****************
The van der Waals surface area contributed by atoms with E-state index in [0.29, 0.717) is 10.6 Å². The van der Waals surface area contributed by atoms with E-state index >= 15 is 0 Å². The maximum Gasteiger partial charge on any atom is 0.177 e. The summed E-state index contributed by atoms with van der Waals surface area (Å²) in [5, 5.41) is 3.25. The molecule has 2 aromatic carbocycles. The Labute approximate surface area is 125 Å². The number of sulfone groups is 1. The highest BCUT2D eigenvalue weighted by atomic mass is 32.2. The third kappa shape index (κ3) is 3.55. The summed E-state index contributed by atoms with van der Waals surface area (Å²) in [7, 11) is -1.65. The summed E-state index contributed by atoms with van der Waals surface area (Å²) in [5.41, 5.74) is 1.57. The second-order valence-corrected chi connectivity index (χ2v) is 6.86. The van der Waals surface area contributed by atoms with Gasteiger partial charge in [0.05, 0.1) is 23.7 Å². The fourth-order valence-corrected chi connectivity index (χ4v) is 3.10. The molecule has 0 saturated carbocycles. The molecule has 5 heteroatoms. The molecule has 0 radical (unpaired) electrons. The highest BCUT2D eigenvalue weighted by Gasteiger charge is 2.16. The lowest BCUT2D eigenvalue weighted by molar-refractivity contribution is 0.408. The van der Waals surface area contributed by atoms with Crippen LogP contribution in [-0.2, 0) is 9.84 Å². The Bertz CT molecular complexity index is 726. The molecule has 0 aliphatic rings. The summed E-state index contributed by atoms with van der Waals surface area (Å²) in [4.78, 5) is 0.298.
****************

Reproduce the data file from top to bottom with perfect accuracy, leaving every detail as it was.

The van der Waals surface area contributed by atoms with E-state index in [0.29, 0.717) is 10.6 Å². The van der Waals surface area contributed by atoms with E-state index >= 15 is 0 Å². The maximum Gasteiger partial charge on any atom is 0.177 e. The summed E-state index contributed by atoms with van der Waals surface area (Å²) in [5, 5.41) is 3.25. The molecule has 2 aromatic carbocycles. The Labute approximate surface area is 125 Å². The number of sulfone groups is 1. The highest BCUT2D eigenvalue weighted by atomic mass is 32.2. The third kappa shape index (κ3) is 3.55. The summed E-state index contributed by atoms with van der Waals surface area (Å²) in [7, 11) is -1.65. The summed E-state index contributed by atoms with van der Waals surface area (Å²) in [5.41, 5.74) is 1.57. The second-order valence-corrected chi connectivity index (χ2v) is 6.86. The van der Waals surface area contributed by atoms with Gasteiger partial charge in [0.05, 0.1) is 23.7 Å². The fourth-order valence-corrected chi connectivity index (χ4v) is 3.10. The molecule has 0 saturated carbocycles. The molecule has 5 heteroatoms. The molecule has 0 radical (unpaired) electrons. The highest BCUT2D eigenvalue weighted by Gasteiger charge is 2.16. The lowest BCUT2D eigenvalue weighted by molar-refractivity contribution is 0.408. The van der Waals surface area contributed by atoms with Crippen LogP contribution in [-0.2, 0) is 9.84 Å². The Bertz CT molecular complexity index is 726. The molecule has 0 aliphatic rings. The summed E-state index contributed by atoms with van der Waals surface area (Å²) in [4.78, 5) is 0.298.